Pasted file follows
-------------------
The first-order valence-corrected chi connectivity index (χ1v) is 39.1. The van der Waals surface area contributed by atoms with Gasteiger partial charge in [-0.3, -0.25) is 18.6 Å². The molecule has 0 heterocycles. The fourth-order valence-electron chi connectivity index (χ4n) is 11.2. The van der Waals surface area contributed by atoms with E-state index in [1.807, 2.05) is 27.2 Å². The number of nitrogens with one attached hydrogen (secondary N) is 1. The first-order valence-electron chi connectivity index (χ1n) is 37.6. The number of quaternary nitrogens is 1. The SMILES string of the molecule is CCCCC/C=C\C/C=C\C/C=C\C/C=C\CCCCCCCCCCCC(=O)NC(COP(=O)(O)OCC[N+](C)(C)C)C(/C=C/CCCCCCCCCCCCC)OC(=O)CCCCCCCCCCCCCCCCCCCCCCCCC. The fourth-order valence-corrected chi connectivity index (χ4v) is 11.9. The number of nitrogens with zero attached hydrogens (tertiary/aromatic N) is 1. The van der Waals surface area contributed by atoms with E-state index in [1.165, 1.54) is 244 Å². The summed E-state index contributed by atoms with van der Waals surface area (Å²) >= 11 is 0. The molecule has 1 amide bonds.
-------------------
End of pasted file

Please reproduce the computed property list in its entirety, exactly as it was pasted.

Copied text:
The first-order valence-corrected chi connectivity index (χ1v) is 39.1. The van der Waals surface area contributed by atoms with Gasteiger partial charge in [-0.3, -0.25) is 18.6 Å². The molecule has 0 heterocycles. The fourth-order valence-electron chi connectivity index (χ4n) is 11.2. The van der Waals surface area contributed by atoms with E-state index in [1.807, 2.05) is 27.2 Å². The number of nitrogens with one attached hydrogen (secondary N) is 1. The first-order valence-electron chi connectivity index (χ1n) is 37.6. The number of quaternary nitrogens is 1. The SMILES string of the molecule is CCCCC/C=C\C/C=C\C/C=C\C/C=C\CCCCCCCCCCCC(=O)NC(COP(=O)(O)OCC[N+](C)(C)C)C(/C=C/CCCCCCCCCCCCC)OC(=O)CCCCCCCCCCCCCCCCCCCCCCCCC. The fourth-order valence-corrected chi connectivity index (χ4v) is 11.9. The number of nitrogens with zero attached hydrogens (tertiary/aromatic N) is 1. The van der Waals surface area contributed by atoms with E-state index in [1.165, 1.54) is 244 Å². The summed E-state index contributed by atoms with van der Waals surface area (Å²) >= 11 is 0. The molecule has 1 amide bonds.